But even beyond the (horrific) violence and nightmarish, boundary-pushing visions, much of what makes Books of Blood so incredible is the thematic richness of each of the stories. It’s not enough for Barker to settle for simply scaring you. No, his stories illuminate real-world ideas, using his gory theater as a way of exploring bigger ideas. From allegories for societal conflict (“In the Hills, the Cities”) or the sacrifices of civilization (“The Midnight Meat Train”), from feminists seizing power (“Jacqueline Ess: Her Will and Testament”) or communities of outcasts bonding together (“The Skins of the Fathers”), from the appeal of film and escapism (“Son of Celluloid”) or the fear of primal religions (“Rawhead Rex”), Barker’s stories work on levels beyond the visceral terror and horror they bring to bear. Indeed, with Barker’s outspoken sexual politics (I can’t imagine what reading something this outspokenly gay was like in the early 80’s), fascinating views of society, and rich political ideas, Books of Blood works as much as social commentary as horror.

That being said, make no mistake: this is a horror collection, period. And to put it very simply, I think it’s one of the best – if not the best – short story horror collections ever written. These stories defy your expectations, your rules, your boundaries; they are written with a visual richness that cannot be overstated; they have imagination and sights unlike anything I’ve ever read; they are genuinely terrifying, wholly disturbing, darkly comic, surprisingly heartfelt, and nightmarishly gory. They will terrify you, they will break your brain, and they will expand what you thought horror could contain. They are every bit as good now as they ever were, and an absolute essential for any serious fan of horror fiction, period.



Lovecraft’s Monsters, edited by Ellen Datlow / ****

51kfko8wqol-_sx326_bo1204203200_Any serious fan of horror probably has some connection to the works of H.P. Lovecraft. Maybe more than any horror writer other than Edgar Allan Poe, Lovecraft has influenced just about every major horror author alive. With his weird mythos, his alien worlds, his unutterable horrors just beyond the realms of sanity, Lovecraft wrote horror like no one else, for better or for worse. And you’d be hard pressed to find a serious craftsman in the genre today who hasn’t tried their hand at an homage to Lovecraft’s work. And by and large, while there are some good ones out there (Laird Barron has done some remarkable ones, for instance, and the remarkable and hilarious Freaksome Tales by William Rosencrans does a fantastic, clever pastiche with tongue firmly in cheek), many just feel like pale retreads or weak imitations.

All of which gets to why Lovecraft’s Monsters is such a solid collection. Rather than filling a collection with writers imitating Lovecraft’s (often overwrought) prose, editor Ellen Datlow chooses selections that play off of Lovecraft’s mythos and works, finding something new to do with the material while still staying true to the spirit of it all. For instance, Neil Gaiman’s “Only the End of the World Again” drops a werewolf in the middle of Lovecraft’s isolated Innsmouth, and lets him get caught up by the machinations of a local Elder God cult. “The Same Deep Waters as You, by Brian Hodge, takes on Innsmouth as well, but does so through the eyes of a government agency that’s been monitoring the town’s inhabitants for a long time. (And man, does this one take an appropriately nasty turn right at the end.) The aforementioned Laird Barron, meanwhile, brings Lovecraft to the Pinkerton era, turning in a nasty little yarn in “Bulldozer.” And Joe Lansdale brings his usual style and drawling slang to bear in the nightmarish tale of a blues musician who’s struck one seriously Faustian bargain in “The Bleeding Shadow.”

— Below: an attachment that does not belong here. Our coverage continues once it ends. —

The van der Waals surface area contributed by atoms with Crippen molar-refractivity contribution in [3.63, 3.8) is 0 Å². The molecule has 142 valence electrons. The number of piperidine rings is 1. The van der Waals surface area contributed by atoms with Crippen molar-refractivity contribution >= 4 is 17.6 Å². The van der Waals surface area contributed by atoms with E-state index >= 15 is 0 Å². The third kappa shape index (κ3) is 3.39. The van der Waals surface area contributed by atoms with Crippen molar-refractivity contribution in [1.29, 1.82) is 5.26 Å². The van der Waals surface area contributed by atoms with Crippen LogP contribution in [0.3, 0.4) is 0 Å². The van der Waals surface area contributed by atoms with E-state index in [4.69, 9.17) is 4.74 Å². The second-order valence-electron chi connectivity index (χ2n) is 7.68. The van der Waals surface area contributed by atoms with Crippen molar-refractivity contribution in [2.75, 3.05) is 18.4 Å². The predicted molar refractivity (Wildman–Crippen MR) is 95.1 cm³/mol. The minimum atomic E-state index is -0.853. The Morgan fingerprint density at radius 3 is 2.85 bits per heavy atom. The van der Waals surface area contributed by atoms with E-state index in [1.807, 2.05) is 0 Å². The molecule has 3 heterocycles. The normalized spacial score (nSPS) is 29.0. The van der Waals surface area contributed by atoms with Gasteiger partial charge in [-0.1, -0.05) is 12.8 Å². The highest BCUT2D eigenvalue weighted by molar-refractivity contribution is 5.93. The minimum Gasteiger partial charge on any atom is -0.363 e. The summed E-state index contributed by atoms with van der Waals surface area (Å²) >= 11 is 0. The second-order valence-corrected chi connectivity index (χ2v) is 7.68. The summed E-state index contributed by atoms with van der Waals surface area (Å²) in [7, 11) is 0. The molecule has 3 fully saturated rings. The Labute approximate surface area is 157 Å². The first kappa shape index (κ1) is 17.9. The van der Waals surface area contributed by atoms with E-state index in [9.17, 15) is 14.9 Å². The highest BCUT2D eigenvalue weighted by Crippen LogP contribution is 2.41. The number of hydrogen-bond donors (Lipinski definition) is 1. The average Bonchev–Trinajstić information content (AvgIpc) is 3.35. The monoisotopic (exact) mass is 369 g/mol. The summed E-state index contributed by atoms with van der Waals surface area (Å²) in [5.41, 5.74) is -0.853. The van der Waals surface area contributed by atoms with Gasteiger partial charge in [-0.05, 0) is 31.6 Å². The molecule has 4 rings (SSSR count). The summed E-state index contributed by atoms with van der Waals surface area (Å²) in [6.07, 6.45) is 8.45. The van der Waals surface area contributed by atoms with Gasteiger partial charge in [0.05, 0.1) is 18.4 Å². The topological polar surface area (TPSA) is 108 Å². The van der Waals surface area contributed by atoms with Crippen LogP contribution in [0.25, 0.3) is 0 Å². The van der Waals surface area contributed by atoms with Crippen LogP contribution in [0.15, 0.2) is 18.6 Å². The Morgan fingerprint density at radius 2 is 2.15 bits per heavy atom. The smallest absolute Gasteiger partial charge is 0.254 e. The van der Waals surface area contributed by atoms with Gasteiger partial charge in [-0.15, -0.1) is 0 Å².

Not every story works, of course. Kim Newman’s “A Quarter to Three” basically uses a Lovecraft setting as a shaggy-dog joke with a groaner of a punchline. Caitlin R. Kiernan’s “Love is Forbidden, We Croak and Howl” feels like the first act of something larger, and leaves you feeling like you’re missing something; the same, honestly, could be said about Steve Rasnic Tem’s “Waiting at the Crossroads Motel.” Fred Chappell’s ambitious post-apocalyptic “Remnants” has some neat ideas, but ultimately suffers from weak writing and worse dialogue. And the poetry selections all feel pretty thrown in – not bad, per se, but pretty forgettable.

And, of course, there are the outliers, which are pretty good stories, even if they don’t quite feel like they fit into the anthology. Howard Waldrop and Steven Utley’s “Black as the Pit, from Pole to Pole” is equal parts sequel to Frankenstein, Jules Verne tribute, literary alternate history, and adventure story, and while I’m not sure that it quite fits the theme, it’s certainly a wild ride. John Langan’s “Children of the Fang,” meanwhile, is a fantastic story of family ties, guilt, and shadowy evil, and while there’s a bit more Lovecraft to it, it still feels more like its own thing. And William Browning Spencer’s “The Dappled Thing” presents a steampunk jungle adventure that turns into horror only towards the end. None of them are bad – indeed, all three are among the most interesting, engaging stories – b they all feel a bit “off-topic,” for lack of a better term.

All in all, it’s a satisfying, fun anthology, and one that’s more varied and wide-ranging than you might expect given the Lovecraft theme. Sure, there are some hits and misses, but that’s the name of the game when you read anthologies. And while few of these quite manage to be all out great, there are none that are truly bad on the whole, and a lot that are pretty fun and enjoyable. And as a fan of horror, creativity, and Lovecraft, I found a whole lot to enjoy here.